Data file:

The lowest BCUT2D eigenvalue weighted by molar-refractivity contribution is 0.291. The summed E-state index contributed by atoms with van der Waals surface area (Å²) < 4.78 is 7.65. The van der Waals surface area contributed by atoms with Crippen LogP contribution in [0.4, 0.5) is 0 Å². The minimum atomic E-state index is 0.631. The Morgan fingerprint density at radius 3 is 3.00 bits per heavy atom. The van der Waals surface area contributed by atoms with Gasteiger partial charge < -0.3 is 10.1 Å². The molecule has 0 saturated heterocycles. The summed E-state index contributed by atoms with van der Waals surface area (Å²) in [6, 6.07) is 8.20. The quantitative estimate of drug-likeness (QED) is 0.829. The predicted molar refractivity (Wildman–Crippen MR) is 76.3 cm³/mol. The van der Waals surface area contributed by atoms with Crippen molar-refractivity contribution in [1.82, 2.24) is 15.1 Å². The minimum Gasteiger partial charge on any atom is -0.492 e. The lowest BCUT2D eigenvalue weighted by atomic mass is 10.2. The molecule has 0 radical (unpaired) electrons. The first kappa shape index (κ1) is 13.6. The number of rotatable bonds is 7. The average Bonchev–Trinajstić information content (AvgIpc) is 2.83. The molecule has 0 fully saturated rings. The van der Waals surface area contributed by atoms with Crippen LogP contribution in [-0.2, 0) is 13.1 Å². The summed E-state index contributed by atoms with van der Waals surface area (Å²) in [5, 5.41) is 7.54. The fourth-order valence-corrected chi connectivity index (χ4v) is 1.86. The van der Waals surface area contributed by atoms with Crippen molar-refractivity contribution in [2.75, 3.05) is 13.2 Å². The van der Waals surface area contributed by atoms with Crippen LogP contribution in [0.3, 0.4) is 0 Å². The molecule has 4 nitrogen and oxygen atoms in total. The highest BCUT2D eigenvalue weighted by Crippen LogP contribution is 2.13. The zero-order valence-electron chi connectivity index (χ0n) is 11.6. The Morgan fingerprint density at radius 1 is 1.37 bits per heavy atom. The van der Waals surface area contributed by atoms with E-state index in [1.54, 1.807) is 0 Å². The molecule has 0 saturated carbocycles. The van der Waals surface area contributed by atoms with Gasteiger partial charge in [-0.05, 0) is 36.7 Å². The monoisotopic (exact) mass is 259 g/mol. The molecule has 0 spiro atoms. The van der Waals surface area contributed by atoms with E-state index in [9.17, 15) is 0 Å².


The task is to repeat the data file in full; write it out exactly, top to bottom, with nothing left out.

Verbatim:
The lowest BCUT2D eigenvalue weighted by molar-refractivity contribution is 0.291. The summed E-state index contributed by atoms with van der Waals surface area (Å²) < 4.78 is 7.65. The van der Waals surface area contributed by atoms with Crippen LogP contribution in [0.4, 0.5) is 0 Å². The minimum atomic E-state index is 0.631. The Morgan fingerprint density at radius 3 is 3.00 bits per heavy atom. The van der Waals surface area contributed by atoms with Gasteiger partial charge < -0.3 is 10.1 Å². The molecule has 0 saturated heterocycles. The summed E-state index contributed by atoms with van der Waals surface area (Å²) in [6, 6.07) is 8.20. The quantitative estimate of drug-likeness (QED) is 0.829. The predicted molar refractivity (Wildman–Crippen MR) is 76.3 cm³/mol. The van der Waals surface area contributed by atoms with Crippen molar-refractivity contribution in [1.82, 2.24) is 15.1 Å². The minimum Gasteiger partial charge on any atom is -0.492 e. The lowest BCUT2D eigenvalue weighted by atomic mass is 10.2. The molecule has 0 radical (unpaired) electrons. The first kappa shape index (κ1) is 13.6. The number of rotatable bonds is 7. The average Bonchev–Trinajstić information content (AvgIpc) is 2.83. The molecule has 0 fully saturated rings. The van der Waals surface area contributed by atoms with Crippen LogP contribution in [-0.2, 0) is 13.1 Å². The summed E-state index contributed by atoms with van der Waals surface area (Å²) in [5, 5.41) is 7.54. The fourth-order valence-corrected chi connectivity index (χ4v) is 1.86. The van der Waals surface area contributed by atoms with Crippen molar-refractivity contribution in [2.75, 3.05) is 13.2 Å². The van der Waals surface area contributed by atoms with Crippen LogP contribution in [0.3, 0.4) is 0 Å². The molecule has 4 nitrogen and oxygen atoms in total. The highest BCUT2D eigenvalue weighted by Crippen LogP contribution is 2.13. The zero-order valence-electron chi connectivity index (χ0n) is 11.6. The Morgan fingerprint density at radius 1 is 1.37 bits per heavy atom. The van der Waals surface area contributed by atoms with E-state index in [1.54, 1.807) is 0 Å². The molecule has 0 saturated carbocycles. The van der Waals surface area contributed by atoms with Gasteiger partial charge in [-0.05, 0) is 36.7 Å². The monoisotopic (exact) mass is 259 g/mol. The molecule has 0 spiro atoms. The van der Waals surface area contributed by atoms with E-state index in [9.17, 15) is 0 Å².